Announcing the expo, largely targeted at farmers and enterprising people from Punjab, Haryana and Himachal Pradesh, GS Dhillon, Managing Director, Udan Media & Communication, told media persons that it will feature an exhibition by more than 100 agricultural machinery and product manufacturers and service providers from across the country aimed at diversification of crops, micro irrigation and farm mechanisation.
Photo By : Life In Chandigarh
The event, being organised in association with Punjab State Agricultural Implements Manufacturers Association (PSAIMA), and supported by the Agricultural Machinery Manufacturers’ Association (AMMA-India), a national body of agricultural machinery manufacturers, will also have a conference spread over 10 sessions, focussing on entrepreneurship, farmer-produce organisations, dairy, poultry, digital agriculture, climate change and farm mechanisation.
The speakers will include key government functionaries connected with agriculture, farm scientists, farmers’ leaders and representatives of manufacturers and service providers.
Others who interacted with the media were Sarbjeet Singh Panesar, Secretary, AMMA-India, Baldev Singh, Chairman, PSAIMA, Dr Surinder Singh Bajwa, retired Asstt Director Horticulture cum Nodal Officer Mushroom, Punjab and Harmanjit Singh Randhawa, Director, Citrus Estate Hoshiarpur.
Dwelling on the hot topic of stubble-burning, Sarbjeet Singh Panesar and Baldev Singh said a variety of high quality machinery like happy seeders and balers, being manufactured in Punjab and rest of the country, was proving quite effective in tackling the menace. Sarbjeet Singh informed that the Punjab government provided more than 52,000 seeders to individual farmers (at 50% subsidy) and farmers cooperatives (at 80% subsidy) over the last two years and the trend of using these machines instead of burning the stubble was fast catching on. Considering that 35 million metric tonnes of paddy is traded in Punjab alone, the problem has gained enormous proportions, and hence will not vanish in a hurry, he said, adding that concerted efforts need to be made at all levels.
Dr Surinder Singh Bajwa felt that paddy stubble could be a cheap source of generating rich compost for cultivation of mushrooms, which were rich in proteins, micro nutrients and minerals. The cultivation, though required to be done in controlled laboratory like conditions, is not very difficult and gives high returns. Input cost of Rs 100,000 could give returns of Rs 200,000 in a 90 days cycle, he added.
Observing that out of the estimated 1.55 lakh metric tonnes production of mushrooms nationally, Punjab with 12,000 metric tonnes was only next to Haryana’s 20,000 metric tonnes, followed at third place by Gujarat (10,000 metric tonnes), he said this was nowhere near the huge potential of these states.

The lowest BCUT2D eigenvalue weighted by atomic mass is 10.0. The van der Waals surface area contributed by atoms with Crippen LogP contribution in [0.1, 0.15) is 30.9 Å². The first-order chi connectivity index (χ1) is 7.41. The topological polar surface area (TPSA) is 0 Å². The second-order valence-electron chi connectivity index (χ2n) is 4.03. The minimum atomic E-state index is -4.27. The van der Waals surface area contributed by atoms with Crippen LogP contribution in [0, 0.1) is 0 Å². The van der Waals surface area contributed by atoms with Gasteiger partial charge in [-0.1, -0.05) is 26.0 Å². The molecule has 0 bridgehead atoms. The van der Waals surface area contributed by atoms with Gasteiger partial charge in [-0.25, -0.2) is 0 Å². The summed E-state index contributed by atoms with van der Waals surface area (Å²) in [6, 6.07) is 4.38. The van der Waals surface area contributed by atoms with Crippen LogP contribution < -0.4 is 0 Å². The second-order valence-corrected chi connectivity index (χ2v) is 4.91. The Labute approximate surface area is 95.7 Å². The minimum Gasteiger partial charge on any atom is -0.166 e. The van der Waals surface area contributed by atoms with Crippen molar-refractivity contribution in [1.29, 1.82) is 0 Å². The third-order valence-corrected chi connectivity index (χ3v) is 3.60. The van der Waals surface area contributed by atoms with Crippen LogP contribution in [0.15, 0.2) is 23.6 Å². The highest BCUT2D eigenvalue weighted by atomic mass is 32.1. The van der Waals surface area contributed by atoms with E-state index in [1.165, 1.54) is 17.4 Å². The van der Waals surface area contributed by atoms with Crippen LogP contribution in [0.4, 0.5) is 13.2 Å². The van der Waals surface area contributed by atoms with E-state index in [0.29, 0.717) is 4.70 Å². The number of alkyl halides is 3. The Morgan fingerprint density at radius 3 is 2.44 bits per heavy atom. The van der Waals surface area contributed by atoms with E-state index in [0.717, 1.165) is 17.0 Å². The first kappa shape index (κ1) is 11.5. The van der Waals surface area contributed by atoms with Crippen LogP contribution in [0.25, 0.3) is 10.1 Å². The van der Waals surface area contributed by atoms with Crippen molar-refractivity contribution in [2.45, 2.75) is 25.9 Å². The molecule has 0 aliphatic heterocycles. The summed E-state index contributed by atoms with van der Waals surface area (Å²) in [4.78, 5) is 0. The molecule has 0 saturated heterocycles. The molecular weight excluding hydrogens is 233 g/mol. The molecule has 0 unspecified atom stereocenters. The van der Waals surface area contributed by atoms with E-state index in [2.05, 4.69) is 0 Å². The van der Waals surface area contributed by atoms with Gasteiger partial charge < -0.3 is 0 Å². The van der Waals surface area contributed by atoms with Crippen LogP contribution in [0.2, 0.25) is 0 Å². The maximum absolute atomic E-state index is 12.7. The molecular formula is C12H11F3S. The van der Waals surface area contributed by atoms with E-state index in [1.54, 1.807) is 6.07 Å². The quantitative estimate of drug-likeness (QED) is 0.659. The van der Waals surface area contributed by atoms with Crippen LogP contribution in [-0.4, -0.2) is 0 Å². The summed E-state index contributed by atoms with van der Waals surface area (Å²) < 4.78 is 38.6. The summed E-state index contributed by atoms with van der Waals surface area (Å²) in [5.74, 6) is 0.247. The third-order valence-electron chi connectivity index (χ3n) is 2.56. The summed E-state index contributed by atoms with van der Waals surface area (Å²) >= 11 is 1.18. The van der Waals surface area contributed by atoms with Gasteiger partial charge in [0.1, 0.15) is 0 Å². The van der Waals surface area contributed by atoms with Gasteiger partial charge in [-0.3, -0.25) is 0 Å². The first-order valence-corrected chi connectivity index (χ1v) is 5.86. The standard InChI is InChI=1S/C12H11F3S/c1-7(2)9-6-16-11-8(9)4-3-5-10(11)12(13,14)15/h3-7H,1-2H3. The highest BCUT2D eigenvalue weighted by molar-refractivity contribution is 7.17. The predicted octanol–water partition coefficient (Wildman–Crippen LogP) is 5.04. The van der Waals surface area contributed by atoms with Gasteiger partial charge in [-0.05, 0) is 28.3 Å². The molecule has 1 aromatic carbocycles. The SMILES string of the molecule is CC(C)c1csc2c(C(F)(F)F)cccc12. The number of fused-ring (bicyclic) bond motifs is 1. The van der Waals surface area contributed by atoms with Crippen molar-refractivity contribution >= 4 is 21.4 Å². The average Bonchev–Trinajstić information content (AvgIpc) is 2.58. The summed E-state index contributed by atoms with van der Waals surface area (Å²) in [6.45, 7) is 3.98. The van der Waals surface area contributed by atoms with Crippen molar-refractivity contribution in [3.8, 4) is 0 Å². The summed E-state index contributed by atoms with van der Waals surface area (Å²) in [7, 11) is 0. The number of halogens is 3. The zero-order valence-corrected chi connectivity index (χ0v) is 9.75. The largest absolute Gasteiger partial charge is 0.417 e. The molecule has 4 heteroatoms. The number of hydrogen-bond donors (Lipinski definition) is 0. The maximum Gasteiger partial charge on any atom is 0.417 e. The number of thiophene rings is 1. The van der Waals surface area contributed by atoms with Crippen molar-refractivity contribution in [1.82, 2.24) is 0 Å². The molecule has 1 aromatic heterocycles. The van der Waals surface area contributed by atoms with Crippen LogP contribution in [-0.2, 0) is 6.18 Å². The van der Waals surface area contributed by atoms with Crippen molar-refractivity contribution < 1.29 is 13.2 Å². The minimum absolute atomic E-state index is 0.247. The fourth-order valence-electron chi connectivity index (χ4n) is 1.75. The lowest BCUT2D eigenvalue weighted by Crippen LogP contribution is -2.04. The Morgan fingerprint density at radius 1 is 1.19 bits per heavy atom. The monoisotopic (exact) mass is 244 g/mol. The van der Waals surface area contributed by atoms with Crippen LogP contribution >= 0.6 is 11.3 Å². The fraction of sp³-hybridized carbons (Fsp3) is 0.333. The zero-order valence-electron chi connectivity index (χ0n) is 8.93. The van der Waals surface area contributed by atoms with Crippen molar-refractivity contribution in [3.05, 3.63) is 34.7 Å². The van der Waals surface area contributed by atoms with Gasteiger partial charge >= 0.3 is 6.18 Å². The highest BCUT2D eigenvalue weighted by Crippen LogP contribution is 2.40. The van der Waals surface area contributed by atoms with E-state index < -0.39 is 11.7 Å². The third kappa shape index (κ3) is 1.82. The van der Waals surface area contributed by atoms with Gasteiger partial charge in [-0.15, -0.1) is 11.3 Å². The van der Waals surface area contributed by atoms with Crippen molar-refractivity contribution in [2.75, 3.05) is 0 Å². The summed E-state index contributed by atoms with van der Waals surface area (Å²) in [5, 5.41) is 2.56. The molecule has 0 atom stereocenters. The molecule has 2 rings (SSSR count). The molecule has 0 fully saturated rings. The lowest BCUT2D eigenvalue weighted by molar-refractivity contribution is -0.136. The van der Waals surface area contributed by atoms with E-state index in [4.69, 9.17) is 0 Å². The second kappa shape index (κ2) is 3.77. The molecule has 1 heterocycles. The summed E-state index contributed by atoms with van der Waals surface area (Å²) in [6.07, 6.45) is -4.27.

To encourage farmers to take to mushroom cultivation, he suggested that the state governments should provide electricity to them at par rate with agriculture. He also encouraged farm implement manufacturers to make galvanised crates, which were far more durable for mushroom cultivation.
Harmanjit Singh Randhawa maintained that interest of farmers and non-farmers in horticulture cultivation is on the increase. But now the emphasis has shifted from quantity to quality because the customers are demanding quality. Focussing on citrus, especially kinnow cultivation, he said recent advancements in implements, including electrostatic sprayers, pruners and pneumatic drills had revolutionised the cultivation process leading to reduced costs and higher returns.
He, however, admitted that in manufacture of high technology farm implements, India had fallen way behind the world, and hence these farm aids had to be imported at a huge cost. To make them affordable farmers had to organise themselves into groups and cooperatives, which was not an easy task, given the distrust and misgivings among them, he emphasised.
Pointing out that the declining availability of farm labour, especially in agriculturally advanced states like Punjab and Haryana, had necessitated farmers to increasingly look at mechanisation as an alternative, Randhawa felt that now Indian farm machinery and implement manufacturers might wake up to the need for greater research and innovation to come out with indigenous and cheaper high technology solutions.
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